Let's consider a practical example: compression. Imagine you'd like to store files in GridFS but with gzip compression. You could compress a file in memory or on disk and then upload that to GridFS. Or, you could compress it on the fly with IO::Compress::Gzip.

This demo requires at least v1.3.1-TRIAL of the MongoDB Perl driver. You can install that with your favorite CPAN client. E.g.:

$ cpanm --dev MongoDB
# or
$ cpan MONGODB/MongoDB-1.3.1-TRIAL.tar.gz

First, let's load the modules we need, connect to the database and get a new, empty MongoDB::GridFSBucket object.

#!/usr/bin/env perl
use v5.10;
use strict;
use warnings;
use Path::Tiny;
use MongoDB;
use IO::Compress::Gzip qw/gzip $GzipError/;
use IO::Uncompress::Gunzip qw/gunzip $GunzipError/;

# connect to MongoDB on localhost
my $mc  = MongoDB->connect();

# get the MongoDB::GridFSBucket object for the 'test' database
my $gfs = $mc->db("test")->gfs;

# drop the GridFS bucket for this demo

Next, let's say we have a local file called big.txt. In my testing, I used one that was about 2 MB. The next part of the program below prints out the uncompressed size, opens a filehandle for uploading, then uses the gzip function to read from one handle and send to another. Finally, we flush the upload handle and check the compressed size that was uploaded.

# print info on file to upload
my $file = path("big.txt");
say "local  $file is " . ( -s $file ) . " bytes";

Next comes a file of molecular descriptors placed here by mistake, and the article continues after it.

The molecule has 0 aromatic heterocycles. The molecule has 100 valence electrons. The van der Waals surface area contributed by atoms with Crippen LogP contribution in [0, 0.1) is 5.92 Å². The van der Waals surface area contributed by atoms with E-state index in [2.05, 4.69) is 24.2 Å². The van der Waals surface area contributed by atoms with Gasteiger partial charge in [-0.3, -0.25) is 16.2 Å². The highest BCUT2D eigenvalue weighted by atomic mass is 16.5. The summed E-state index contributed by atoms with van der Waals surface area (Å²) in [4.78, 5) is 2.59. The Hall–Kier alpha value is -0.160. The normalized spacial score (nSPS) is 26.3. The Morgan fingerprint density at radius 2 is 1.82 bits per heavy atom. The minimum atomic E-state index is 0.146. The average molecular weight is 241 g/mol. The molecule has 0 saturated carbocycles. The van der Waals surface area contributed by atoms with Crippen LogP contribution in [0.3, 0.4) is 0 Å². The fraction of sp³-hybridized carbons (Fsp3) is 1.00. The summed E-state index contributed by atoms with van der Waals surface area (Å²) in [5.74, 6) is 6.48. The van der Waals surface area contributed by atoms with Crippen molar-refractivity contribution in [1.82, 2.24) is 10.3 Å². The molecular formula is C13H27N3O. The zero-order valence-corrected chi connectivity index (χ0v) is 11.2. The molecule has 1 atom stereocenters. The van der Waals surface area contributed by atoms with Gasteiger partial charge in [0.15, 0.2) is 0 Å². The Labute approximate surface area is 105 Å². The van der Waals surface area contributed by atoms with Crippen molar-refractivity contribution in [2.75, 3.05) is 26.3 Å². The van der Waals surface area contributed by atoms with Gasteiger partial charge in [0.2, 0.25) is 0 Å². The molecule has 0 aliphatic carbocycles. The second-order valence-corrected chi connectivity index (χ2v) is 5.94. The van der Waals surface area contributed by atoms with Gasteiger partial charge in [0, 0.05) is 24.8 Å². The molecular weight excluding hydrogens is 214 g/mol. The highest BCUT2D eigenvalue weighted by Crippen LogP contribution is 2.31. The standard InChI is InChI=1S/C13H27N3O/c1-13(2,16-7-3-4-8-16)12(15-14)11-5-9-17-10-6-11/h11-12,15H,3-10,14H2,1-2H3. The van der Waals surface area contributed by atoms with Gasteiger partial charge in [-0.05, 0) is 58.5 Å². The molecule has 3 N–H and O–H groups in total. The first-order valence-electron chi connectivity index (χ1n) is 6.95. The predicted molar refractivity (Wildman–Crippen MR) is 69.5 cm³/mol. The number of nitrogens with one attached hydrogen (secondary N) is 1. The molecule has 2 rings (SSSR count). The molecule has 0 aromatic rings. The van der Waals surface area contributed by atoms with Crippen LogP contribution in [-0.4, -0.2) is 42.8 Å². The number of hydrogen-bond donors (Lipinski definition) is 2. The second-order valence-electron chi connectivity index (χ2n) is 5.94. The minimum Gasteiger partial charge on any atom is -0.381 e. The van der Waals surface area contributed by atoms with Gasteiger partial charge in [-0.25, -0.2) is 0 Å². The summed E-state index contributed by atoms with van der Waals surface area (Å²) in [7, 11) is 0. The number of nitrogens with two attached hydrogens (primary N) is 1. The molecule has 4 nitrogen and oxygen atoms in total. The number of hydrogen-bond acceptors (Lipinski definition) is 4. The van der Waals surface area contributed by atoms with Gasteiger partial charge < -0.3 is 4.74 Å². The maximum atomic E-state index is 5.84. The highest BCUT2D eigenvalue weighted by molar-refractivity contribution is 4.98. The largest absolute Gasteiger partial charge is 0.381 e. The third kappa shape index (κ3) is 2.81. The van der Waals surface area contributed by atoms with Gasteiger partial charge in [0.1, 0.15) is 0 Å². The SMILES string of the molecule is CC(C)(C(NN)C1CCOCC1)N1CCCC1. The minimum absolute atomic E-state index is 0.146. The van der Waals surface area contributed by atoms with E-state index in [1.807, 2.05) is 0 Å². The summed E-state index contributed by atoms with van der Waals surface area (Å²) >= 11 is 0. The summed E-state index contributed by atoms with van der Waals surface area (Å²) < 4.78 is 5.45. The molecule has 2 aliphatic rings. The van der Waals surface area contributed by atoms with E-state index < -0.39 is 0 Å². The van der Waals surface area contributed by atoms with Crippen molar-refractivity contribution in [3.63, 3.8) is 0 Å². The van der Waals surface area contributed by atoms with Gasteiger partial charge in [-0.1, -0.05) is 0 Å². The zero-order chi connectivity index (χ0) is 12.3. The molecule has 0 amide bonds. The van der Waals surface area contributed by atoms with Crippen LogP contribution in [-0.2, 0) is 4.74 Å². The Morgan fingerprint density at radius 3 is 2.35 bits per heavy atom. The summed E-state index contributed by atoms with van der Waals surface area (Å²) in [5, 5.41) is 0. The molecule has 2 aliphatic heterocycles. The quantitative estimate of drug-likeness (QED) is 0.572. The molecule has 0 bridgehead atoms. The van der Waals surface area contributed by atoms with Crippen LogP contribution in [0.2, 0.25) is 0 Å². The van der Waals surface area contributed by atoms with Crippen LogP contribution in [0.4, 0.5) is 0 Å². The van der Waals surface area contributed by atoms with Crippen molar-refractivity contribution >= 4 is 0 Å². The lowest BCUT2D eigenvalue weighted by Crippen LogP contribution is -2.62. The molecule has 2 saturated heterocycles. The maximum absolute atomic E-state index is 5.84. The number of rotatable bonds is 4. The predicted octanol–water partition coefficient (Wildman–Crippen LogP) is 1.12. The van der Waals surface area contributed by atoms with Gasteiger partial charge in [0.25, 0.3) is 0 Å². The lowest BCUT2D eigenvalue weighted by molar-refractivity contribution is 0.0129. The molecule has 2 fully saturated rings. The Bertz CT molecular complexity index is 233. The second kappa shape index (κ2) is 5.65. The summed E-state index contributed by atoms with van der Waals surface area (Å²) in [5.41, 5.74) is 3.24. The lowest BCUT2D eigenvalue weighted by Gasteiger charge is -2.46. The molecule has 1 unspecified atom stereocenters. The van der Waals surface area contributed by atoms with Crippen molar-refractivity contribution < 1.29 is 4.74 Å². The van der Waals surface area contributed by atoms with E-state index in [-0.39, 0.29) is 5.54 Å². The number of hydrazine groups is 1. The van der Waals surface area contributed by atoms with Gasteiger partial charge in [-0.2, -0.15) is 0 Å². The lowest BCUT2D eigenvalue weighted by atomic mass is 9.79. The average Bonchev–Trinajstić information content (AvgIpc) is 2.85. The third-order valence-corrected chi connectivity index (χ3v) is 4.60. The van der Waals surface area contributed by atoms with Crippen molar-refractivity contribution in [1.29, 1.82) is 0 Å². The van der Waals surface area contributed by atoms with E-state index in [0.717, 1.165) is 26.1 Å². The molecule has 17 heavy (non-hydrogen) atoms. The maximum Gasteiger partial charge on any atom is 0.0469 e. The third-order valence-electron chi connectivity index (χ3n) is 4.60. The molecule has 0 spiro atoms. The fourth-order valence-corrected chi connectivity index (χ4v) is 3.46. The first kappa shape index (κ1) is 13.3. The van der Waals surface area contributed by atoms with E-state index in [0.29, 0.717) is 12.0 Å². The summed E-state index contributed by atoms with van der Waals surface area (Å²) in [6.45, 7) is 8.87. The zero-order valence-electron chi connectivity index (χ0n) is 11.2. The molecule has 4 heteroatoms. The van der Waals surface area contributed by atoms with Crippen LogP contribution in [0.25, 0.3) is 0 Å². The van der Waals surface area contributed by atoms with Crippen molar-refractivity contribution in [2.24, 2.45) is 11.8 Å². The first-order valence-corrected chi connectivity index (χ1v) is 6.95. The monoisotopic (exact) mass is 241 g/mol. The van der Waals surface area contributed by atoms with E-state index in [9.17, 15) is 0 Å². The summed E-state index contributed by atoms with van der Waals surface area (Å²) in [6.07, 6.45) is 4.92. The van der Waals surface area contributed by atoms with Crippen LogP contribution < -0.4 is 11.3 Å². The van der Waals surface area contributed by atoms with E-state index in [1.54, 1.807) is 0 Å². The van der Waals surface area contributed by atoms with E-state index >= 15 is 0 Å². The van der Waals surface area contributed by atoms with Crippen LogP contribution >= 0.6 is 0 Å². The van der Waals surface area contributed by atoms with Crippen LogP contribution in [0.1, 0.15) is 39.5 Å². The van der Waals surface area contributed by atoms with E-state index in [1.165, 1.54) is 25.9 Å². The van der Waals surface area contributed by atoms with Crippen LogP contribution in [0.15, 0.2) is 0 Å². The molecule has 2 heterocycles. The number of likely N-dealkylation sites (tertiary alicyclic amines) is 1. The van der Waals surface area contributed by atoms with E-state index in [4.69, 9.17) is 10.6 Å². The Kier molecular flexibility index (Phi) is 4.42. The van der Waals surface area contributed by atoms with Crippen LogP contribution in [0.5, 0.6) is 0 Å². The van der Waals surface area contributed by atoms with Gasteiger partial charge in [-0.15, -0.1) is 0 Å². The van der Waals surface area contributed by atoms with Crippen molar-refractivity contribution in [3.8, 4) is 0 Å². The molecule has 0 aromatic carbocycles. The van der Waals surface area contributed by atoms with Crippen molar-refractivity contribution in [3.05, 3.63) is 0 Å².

# open a handle for uploading
my $up_fh = $gfs->open_upload_stream("$file")->fh;

# compress and upload file
gzip $file->openr_raw => $up_fh
  or die $GzipError;

# flush data to GridFS
my $doc = $up_fh->close;
say "gridfs $file is " . $doc->{length} . " bytes";

Downloading is pretty much the same process. We open a download handle and an output handle for a disk file, then use the gunzip function to stream from the download handle to disk. In this case, because we don't need the handles afterwards, we can do it all on one line instead of using temporary variables. Last we report on the size (to ensure it's the same) and report on the compression ration.

# download and uncompress file
my $copy = path("big2.txt");
gunzip $gfs->open_download_stream( $doc->{_id} )->fh => $copy->openw_raw
  or die $GunzipError;
say "copied $file is " . ( -s $copy ) . " bytes";

# report compression ratio
printf("compressed was %d%% of original\n", 100 * $doc->{length} / -s $file );

If you want to try this out, you can get the whole program from this gist:

When I run it on my sample file, this is the output I get:

$ perl
local  big.txt is 2097410 bytes